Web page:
New Documentary “Stopping Traffic” Wants You To Stop Modern Slavery
Think about this : “a child sex slave can be purchased online and delivered to a customer more quickly than a pizza.” While you go about your day, an estimated 21 million people would have been trafficked today globally, according to UNICEF.
This is what documentarian, Sadhvi Siddhali Shree hopes to bring to light with her new film, “Stopping Traffic : The Movement to End Sex Trafficking.” The film exposes the harsher truths behind this international crisis by giving victims a platform to share their stories, in the hope for change.
“Siddhali really understood the global coverage of this issue that affects all of us," Executive Producer, Jeannie Mai told NBC. "That alone made me want to partner up with her to lend whatever context, whatever expertise I had as far as being able to bring the right community together to get this film and awareness out there.”
“Stopping Traffic” investigates the industry and its effects on its victims, particularly minors. Shree, who also directs the film, draws connections between child sex abuse, child-focused cyber porn, prostitution, and the lucrative global market of sex trafficking.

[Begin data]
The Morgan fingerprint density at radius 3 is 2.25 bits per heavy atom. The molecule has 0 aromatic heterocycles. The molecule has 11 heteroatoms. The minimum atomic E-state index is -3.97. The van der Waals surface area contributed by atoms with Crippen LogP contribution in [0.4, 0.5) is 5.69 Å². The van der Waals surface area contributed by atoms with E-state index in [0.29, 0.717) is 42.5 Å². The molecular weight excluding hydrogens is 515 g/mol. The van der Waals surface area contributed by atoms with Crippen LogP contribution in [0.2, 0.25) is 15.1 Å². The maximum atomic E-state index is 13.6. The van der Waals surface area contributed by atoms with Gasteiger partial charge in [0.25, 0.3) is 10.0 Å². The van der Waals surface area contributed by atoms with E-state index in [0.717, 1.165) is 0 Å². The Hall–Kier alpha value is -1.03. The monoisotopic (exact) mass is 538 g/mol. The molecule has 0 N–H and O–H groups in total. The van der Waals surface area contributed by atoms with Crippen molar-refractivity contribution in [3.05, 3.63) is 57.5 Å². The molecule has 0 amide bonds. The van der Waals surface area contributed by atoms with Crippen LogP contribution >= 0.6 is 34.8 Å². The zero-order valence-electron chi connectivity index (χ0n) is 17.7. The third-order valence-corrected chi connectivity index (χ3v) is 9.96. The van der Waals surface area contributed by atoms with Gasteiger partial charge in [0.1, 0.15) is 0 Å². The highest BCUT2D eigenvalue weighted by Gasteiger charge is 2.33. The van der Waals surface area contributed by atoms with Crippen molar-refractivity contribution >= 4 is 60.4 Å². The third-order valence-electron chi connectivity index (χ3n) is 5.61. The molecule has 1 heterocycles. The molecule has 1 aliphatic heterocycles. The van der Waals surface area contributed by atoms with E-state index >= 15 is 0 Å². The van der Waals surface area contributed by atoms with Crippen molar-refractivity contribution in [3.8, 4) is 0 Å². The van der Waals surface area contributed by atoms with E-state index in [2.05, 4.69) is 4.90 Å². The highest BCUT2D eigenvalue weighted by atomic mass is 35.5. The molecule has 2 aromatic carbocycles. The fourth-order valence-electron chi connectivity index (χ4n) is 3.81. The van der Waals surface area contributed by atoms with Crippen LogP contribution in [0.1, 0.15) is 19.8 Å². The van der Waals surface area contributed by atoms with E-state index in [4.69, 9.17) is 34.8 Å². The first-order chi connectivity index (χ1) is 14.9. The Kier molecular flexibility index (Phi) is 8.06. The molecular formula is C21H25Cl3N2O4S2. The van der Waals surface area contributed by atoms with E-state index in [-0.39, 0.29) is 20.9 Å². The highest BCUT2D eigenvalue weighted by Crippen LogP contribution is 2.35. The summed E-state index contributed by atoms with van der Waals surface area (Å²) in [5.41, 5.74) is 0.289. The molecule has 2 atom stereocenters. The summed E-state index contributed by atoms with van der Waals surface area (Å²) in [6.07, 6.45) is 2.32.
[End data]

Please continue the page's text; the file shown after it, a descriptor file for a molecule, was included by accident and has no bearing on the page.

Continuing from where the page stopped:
Journeying across the Philippines, Mexico, Thailand, Iraq, and the U.S., Shree’s first feature film gives audiences the chance to experience first-hand the tasks of activists, survivors, former traffickers, and organizations working to end this form of modern-day slavery. From Karla Jacinto, a sex trafficking survivor who was exploited from the age of five, to Mario Hildalgo Garfias, a reformed sex-trafficker turned activist, the diverse stories behind the film expose trafficking for what is really is : a crime across all cultures.
As a social justice project, the documentary lists nine specific ways for the public to make a difference.These intervention strategies include writing to public officials, reporting suspected incidences, and creating a dialogue among friends about the issue.
“Stopping Traffic” urges its viewers to try and grapple with the horrifying truth that trafficking happens everywhere, everyday. In the hopes of creating a larger conversation, the documentary aims to serve as a vehicle to “raise awareness, expand the movement, and present practical solutions to eradicate it.”
“Trafficked victims can be in the shape of a nail salon employee, a nanny, a gardener, or maybe somebody who you don’t see — someone who works at a company we all support,” Mai told NBC. “If you’re not part of the solution, then you’re part of the problem.”
“Stopping Traffic” is available for viewing in select theaters from Sept. 29 to Oct. 5.